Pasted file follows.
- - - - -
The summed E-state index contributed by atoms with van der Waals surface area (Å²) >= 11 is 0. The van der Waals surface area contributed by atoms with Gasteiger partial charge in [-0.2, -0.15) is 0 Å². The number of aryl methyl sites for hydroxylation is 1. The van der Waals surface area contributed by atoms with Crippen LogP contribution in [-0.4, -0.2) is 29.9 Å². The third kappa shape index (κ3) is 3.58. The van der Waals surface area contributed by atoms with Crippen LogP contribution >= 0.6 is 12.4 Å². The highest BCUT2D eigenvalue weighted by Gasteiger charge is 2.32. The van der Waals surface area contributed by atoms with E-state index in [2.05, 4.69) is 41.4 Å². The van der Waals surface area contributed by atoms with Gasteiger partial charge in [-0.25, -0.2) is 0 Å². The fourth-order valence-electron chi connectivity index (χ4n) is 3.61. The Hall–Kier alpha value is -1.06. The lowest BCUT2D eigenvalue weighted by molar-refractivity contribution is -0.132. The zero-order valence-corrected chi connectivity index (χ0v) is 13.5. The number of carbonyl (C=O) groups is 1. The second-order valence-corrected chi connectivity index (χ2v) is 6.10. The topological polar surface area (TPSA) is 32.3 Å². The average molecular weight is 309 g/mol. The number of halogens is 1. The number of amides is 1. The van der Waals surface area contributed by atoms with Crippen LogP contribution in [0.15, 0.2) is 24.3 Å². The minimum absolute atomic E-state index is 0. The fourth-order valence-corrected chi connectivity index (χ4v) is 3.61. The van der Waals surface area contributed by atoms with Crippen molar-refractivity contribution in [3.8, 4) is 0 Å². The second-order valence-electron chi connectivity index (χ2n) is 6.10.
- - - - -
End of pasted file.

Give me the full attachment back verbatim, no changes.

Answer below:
The summed E-state index contributed by atoms with van der Waals surface area (Å²) >= 11 is 0. The van der Waals surface area contributed by atoms with Gasteiger partial charge in [-0.2, -0.15) is 0 Å². The number of aryl methyl sites for hydroxylation is 1. The van der Waals surface area contributed by atoms with Crippen LogP contribution in [-0.4, -0.2) is 29.9 Å². The third kappa shape index (κ3) is 3.58. The van der Waals surface area contributed by atoms with Crippen LogP contribution >= 0.6 is 12.4 Å². The highest BCUT2D eigenvalue weighted by Gasteiger charge is 2.32. The van der Waals surface area contributed by atoms with E-state index in [2.05, 4.69) is 41.4 Å². The van der Waals surface area contributed by atoms with Gasteiger partial charge in [-0.25, -0.2) is 0 Å². The fourth-order valence-electron chi connectivity index (χ4n) is 3.61. The Hall–Kier alpha value is -1.06. The lowest BCUT2D eigenvalue weighted by molar-refractivity contribution is -0.132. The zero-order valence-corrected chi connectivity index (χ0v) is 13.5. The number of carbonyl (C=O) groups is 1. The second-order valence-corrected chi connectivity index (χ2v) is 6.10. The topological polar surface area (TPSA) is 32.3 Å². The average molecular weight is 309 g/mol. The number of halogens is 1. The number of amides is 1. The van der Waals surface area contributed by atoms with Crippen LogP contribution in [0.15, 0.2) is 24.3 Å². The minimum absolute atomic E-state index is 0. The fourth-order valence-corrected chi connectivity index (χ4v) is 3.61. The van der Waals surface area contributed by atoms with Crippen molar-refractivity contribution in [3.8, 4) is 0 Å². The second-order valence-electron chi connectivity index (χ2n) is 6.10.